The Antinuclear President Modernizes the Arsenal

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He hadn't been in office three months when he went to Prague, capital of the Czech Republic, and delivered remarks on the world's nuclear dilemma. They proved to be of a sort that might normally have come from an antinuclear activist or someone in the then just-budding climate change movement, not the president of the United States. While calling for the use of new forms of energy, Barack Obama spoke with rare presidential eloquence of the dangers of a planet in which nuclear weapons were spreading and of how that spread, if unchecked, would make their use "inevitable." He called for a "world without nuclear weapons" and said bluntly, "As a nuclear power, as the only nuclear power to have used a nuclear weapon, the United States has a moral responsibility to act." He even promised to take "concrete steps" to begin to build just such a world without such weapons.

Seven years later, the record of America's first and possibly only abolitionist president is in. The U.S. nuclear arsenal -- at 4,571 warheads (far below the almost 19,000 in existence in 1991 when the Soviet Union imploded) -- remains large enough to destroy several Earth-sized planets. According to the Federation of American Scientists, the latest Pentagon figures on that arsenal indicate that "the Obama administration has reduced the U.S. stockpile less than any other post-Cold War administration, and that the number of warheads dismantled in 2015 was [the] lowest since President Obama took office." To put that in perspective, Obama has done significantly less than George W. Bush when it comes to drawing down the existing American arsenal.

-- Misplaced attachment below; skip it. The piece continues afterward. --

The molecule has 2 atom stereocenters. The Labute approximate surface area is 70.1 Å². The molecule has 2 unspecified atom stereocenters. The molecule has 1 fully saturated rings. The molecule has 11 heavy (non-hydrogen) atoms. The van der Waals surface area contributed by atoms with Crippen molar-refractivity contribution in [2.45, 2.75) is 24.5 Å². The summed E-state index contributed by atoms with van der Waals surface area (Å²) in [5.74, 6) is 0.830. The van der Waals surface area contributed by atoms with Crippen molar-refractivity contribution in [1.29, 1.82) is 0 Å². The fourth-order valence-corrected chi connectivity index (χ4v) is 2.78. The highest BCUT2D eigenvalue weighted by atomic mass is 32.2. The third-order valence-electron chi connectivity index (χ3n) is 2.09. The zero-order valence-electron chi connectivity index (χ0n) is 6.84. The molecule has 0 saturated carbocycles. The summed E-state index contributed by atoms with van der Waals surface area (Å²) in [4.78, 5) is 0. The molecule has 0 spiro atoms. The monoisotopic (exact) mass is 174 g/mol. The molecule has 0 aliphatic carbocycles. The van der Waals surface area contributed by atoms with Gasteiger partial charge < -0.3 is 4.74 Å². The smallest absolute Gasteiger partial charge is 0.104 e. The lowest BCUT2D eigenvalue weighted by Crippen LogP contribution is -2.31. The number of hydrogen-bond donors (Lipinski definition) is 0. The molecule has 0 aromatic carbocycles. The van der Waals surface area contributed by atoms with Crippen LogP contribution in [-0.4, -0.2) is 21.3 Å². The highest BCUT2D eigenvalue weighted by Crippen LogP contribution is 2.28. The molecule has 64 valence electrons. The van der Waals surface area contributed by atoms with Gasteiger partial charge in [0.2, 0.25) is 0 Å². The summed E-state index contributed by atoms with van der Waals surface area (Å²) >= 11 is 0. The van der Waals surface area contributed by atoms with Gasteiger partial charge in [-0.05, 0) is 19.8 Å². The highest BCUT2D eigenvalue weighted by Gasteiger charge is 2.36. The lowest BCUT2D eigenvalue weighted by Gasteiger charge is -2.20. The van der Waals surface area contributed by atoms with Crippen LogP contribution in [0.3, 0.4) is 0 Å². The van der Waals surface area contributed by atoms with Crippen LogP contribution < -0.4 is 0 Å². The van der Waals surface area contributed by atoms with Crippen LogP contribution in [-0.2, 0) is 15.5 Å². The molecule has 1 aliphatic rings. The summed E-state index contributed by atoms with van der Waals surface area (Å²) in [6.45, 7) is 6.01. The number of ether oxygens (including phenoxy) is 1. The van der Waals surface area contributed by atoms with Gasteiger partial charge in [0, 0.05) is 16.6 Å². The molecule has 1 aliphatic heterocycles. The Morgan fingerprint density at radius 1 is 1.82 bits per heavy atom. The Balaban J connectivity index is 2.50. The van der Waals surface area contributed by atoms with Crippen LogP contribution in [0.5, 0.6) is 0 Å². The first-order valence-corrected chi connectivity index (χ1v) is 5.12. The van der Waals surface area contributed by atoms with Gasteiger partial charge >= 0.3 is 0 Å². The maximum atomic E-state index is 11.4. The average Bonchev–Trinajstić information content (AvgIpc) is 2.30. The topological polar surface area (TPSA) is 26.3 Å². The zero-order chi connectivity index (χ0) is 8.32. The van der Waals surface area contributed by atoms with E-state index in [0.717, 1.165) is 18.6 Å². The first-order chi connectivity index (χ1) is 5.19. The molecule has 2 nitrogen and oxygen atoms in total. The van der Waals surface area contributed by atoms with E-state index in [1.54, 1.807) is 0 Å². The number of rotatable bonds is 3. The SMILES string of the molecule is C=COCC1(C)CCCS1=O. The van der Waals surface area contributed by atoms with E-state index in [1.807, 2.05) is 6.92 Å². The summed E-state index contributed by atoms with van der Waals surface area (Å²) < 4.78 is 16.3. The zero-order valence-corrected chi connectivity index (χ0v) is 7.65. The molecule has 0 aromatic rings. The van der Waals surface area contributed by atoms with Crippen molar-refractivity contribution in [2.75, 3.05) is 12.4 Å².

At the same time, our abolitionist president is now presiding over the so-called modernization of that same arsenal, a massive three-decade project now estimated to cost at least a trillion dollars -- before, of course, the usual cost overruns set in. In the process, new weapons systems will be produced, the first "smart" nukes created (think: "precision" weapons with far more minimal "yields," which means first-use battlefield nukes), and god knows what else.

He does have one antinuclear success, his agreement with Iran ensuring that country will not produce such a weapon. Still, such a dismal record from a president seemingly determined to set the U.S. on the abolitionist path tells us something about the nuclear dilemma and the grip the national security state has on his thinking (and assumedly that of any future president).

It's no small horror that, on this planet of ours, humanity continues to foster two apocalyptic forces, each of which -- one in a relative instant and the other over many decades -- could cripple or destroy human life as we know it. That should be sobering indeed for all of us. It's the subject that Noam Chomsky takes up in "The Doomsday Clock" from his remarkable new book, Who Rules the World?